When you’ve met your ‘ideal man’ but the romance fails, how do you even know what to look for any more?
Getting up early is one of my least favourite things, up there with flying long-haul and filing tax. I’ve set two alarm clocks five minutes apart, to make sure I don’t sleep in, but I’m so dazed from the first one that I forget about the second one and I’m already in the shower when a giant hammering starts up in my hallway. Dr Now, my irascible neighbour downstairs, has been woken by Alarm Clock Number Two and is thumping on his ceiling with a broom.
“Sorry, sorry!” I sprint from the bathroom to the bedroom, and then from the bedroom to the kitchen, and drink a pot of coffee in under four minutes while I stash keys in bag, and bag in book bag, and exit the house five hours before I would normally.
The sun is blazing and I wince my way to the park on the corner, where Tiny is lolling on a wall, face turned blissfully to the UV rays. “Beautiful morning!” he says with the positive attitude of those to whom early rising comes naturally.
Our little cobbled-streeted neighbourhood seems to be experiencing its own version of morning rush hour.
“Where are they all going?” I ask, bewildered.
“God knows!” Tiny looks blank. “They’re all creatives, after all. It’s not like any of them have real jobs to get to.”
Soon it’s clear that everyone is headed to the same place as Tiny and I: the new bakery that’s already so popular no one can get a seat but everyone hangs around anyway, wanting to see and be seen. “Bohemian Berlin isn’t what it used to be!” Tiny snatches up the last two organic walnut rolls before they can be bought by a well-groomed hipster with hands full of gleaming Apple devices.
We take our breakfast outside to a bench, giving Tiny ample opportunity to eye up the parade of urban males: shaved heads, massive beards, buttoned-up shirts, rolled-up trousers, acres of man-ankle. “Not my type…” he muses a little too audibly. “Definitely not my type… That’s my type… And that could be my type…”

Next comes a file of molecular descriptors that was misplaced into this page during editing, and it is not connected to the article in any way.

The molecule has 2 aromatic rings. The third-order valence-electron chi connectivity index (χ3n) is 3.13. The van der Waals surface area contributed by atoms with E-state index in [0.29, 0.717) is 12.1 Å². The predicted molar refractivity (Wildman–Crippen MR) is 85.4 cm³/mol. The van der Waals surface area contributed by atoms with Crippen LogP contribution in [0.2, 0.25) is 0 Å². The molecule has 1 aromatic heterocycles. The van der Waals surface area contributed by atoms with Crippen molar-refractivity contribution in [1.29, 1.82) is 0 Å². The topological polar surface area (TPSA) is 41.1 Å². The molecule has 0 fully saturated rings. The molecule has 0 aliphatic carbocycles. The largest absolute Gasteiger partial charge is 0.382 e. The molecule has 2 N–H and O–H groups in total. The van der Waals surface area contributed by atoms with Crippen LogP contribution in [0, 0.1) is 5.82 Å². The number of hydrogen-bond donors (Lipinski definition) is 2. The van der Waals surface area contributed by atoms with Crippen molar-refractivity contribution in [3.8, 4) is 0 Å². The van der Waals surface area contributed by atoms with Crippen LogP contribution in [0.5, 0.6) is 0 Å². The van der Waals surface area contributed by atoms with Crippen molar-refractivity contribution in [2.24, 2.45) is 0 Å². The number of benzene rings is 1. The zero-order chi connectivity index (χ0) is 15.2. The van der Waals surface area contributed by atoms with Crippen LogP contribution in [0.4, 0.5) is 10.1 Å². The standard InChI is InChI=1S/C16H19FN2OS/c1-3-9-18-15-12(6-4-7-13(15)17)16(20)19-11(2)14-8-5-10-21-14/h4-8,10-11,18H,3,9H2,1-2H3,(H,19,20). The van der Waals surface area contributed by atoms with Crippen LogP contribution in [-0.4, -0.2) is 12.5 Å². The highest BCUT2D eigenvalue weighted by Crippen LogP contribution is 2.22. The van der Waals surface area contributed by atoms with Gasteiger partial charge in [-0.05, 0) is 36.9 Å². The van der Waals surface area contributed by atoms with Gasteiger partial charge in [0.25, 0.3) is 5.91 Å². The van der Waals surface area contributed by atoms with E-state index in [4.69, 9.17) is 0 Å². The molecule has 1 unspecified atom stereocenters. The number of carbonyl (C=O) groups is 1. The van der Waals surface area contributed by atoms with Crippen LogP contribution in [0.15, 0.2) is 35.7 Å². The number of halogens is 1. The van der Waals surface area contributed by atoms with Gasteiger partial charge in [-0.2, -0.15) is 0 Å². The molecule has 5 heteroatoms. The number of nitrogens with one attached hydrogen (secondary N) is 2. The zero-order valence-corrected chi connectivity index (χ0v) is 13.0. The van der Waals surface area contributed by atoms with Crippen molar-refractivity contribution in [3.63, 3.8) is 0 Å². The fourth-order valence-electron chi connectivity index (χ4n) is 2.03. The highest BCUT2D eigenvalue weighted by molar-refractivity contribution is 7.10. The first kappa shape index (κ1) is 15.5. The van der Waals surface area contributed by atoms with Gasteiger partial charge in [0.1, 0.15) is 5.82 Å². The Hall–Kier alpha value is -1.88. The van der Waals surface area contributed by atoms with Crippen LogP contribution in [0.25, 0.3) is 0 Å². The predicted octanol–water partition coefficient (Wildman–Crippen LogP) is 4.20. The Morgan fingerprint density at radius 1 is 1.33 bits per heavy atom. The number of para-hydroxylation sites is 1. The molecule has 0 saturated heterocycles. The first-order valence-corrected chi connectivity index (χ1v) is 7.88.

“But none of your types look anything like your boyfriend,” I say at last.
“That’s right. I have various types. A street type, a club type, and just one AtHome type. Don’t you?”
I’m at a loss for words. After divorce, how do we really know what our types are? Obviously we think our type is the one we marry – until divorce proves conclusively that it’s not.
I catch a tram far, far away from HipsterLand into the depths of a Berlin suburb, feeling increasingly confused. So the good-looking, volatile, Scandinavian artistic man I married wasn’t my type. Neither was the businessman who knew a lot about the sharemarket but had never heard of Virginia Woolf. Neither was the nervy yet confident youthful actor… Should we try harder to identify our type, so we can actively seek them out? Or should we allow Fate to choose and decide on our type retrospectively?
Thoughts rattle in my head, the tram rattles to a halt – and there’s the vast grey school building, looking as inviting as the row of early starts that lie ahead. I’ve enrolled for a full-time language course to take my mind off my recent break-up with Glove Boy, whose raw upsetness seemed not part of his usual actor shtick.
Inside the classroom are 20 unknowns. Bearded, clean-shaven; spiky hair, no hair; suits, jeans; Korean, Arab, Japanese. “Guten Morgen,” I mumble. As I head for an empty seat. I can’t help wondering: will all these people soon reveal themselves to be types? Are we just variations on a human theme? Cursing Tiny and his insouciant certainty, cursing divorce and the uncertainty that comes in its wake, I open my blank notebook. I’m as expectant and clueless as the page before me.
Should we allow Fate to choose and decide on our type retrospectively?